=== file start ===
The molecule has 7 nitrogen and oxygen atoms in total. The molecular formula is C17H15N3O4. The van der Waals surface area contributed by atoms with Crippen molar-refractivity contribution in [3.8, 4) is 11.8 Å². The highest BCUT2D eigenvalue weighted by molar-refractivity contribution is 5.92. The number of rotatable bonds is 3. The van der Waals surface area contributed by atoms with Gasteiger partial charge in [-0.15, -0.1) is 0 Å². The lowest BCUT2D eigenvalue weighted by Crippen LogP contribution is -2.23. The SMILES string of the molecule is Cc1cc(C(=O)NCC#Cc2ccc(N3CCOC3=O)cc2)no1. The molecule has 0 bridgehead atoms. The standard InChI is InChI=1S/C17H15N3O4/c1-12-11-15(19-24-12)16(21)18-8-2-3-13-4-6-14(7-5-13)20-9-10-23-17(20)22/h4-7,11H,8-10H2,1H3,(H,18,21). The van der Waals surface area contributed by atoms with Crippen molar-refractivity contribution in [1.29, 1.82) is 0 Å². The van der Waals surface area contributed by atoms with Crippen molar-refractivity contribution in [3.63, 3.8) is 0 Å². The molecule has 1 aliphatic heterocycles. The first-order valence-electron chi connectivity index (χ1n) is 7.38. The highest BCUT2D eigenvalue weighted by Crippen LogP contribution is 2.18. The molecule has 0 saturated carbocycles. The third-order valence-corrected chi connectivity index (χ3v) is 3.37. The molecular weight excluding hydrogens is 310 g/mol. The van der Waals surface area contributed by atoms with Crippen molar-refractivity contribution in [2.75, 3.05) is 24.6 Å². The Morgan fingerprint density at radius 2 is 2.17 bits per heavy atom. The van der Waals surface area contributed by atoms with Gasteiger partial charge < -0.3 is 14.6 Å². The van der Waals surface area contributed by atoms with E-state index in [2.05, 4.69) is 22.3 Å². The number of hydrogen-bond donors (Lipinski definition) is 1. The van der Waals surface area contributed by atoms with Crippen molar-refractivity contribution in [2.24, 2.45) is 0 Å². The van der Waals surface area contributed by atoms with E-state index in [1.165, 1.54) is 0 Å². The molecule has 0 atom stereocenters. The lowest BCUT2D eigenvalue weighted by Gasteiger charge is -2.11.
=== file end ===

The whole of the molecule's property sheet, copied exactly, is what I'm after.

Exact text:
The molecule has 7 nitrogen and oxygen atoms in total. The molecular formula is C17H15N3O4. The van der Waals surface area contributed by atoms with Crippen molar-refractivity contribution in [3.8, 4) is 11.8 Å². The highest BCUT2D eigenvalue weighted by molar-refractivity contribution is 5.92. The number of rotatable bonds is 3. The van der Waals surface area contributed by atoms with Gasteiger partial charge in [-0.15, -0.1) is 0 Å². The lowest BCUT2D eigenvalue weighted by Crippen LogP contribution is -2.23. The SMILES string of the molecule is Cc1cc(C(=O)NCC#Cc2ccc(N3CCOC3=O)cc2)no1. The molecule has 0 bridgehead atoms. The standard InChI is InChI=1S/C17H15N3O4/c1-12-11-15(19-24-12)16(21)18-8-2-3-13-4-6-14(7-5-13)20-9-10-23-17(20)22/h4-7,11H,8-10H2,1H3,(H,18,21). The van der Waals surface area contributed by atoms with Crippen molar-refractivity contribution in [1.29, 1.82) is 0 Å². The van der Waals surface area contributed by atoms with Crippen molar-refractivity contribution in [3.63, 3.8) is 0 Å². The molecule has 1 aliphatic heterocycles. The first-order valence-electron chi connectivity index (χ1n) is 7.38. The highest BCUT2D eigenvalue weighted by Crippen LogP contribution is 2.18. The molecule has 0 saturated carbocycles. The third-order valence-corrected chi connectivity index (χ3v) is 3.37. The molecular weight excluding hydrogens is 310 g/mol. The van der Waals surface area contributed by atoms with Crippen molar-refractivity contribution in [2.75, 3.05) is 24.6 Å². The Morgan fingerprint density at radius 2 is 2.17 bits per heavy atom. The van der Waals surface area contributed by atoms with Gasteiger partial charge < -0.3 is 14.6 Å². The van der Waals surface area contributed by atoms with E-state index in [2.05, 4.69) is 22.3 Å². The number of hydrogen-bond donors (Lipinski definition) is 1. The van der Waals surface area contributed by atoms with Crippen molar-refractivity contribution in [2.24, 2.45) is 0 Å². The van der Waals surface area contributed by atoms with E-state index in [1.165, 1.54) is 0 Å². The molecule has 0 atom stereocenters. The lowest BCUT2D eigenvalue weighted by Gasteiger charge is -2.11.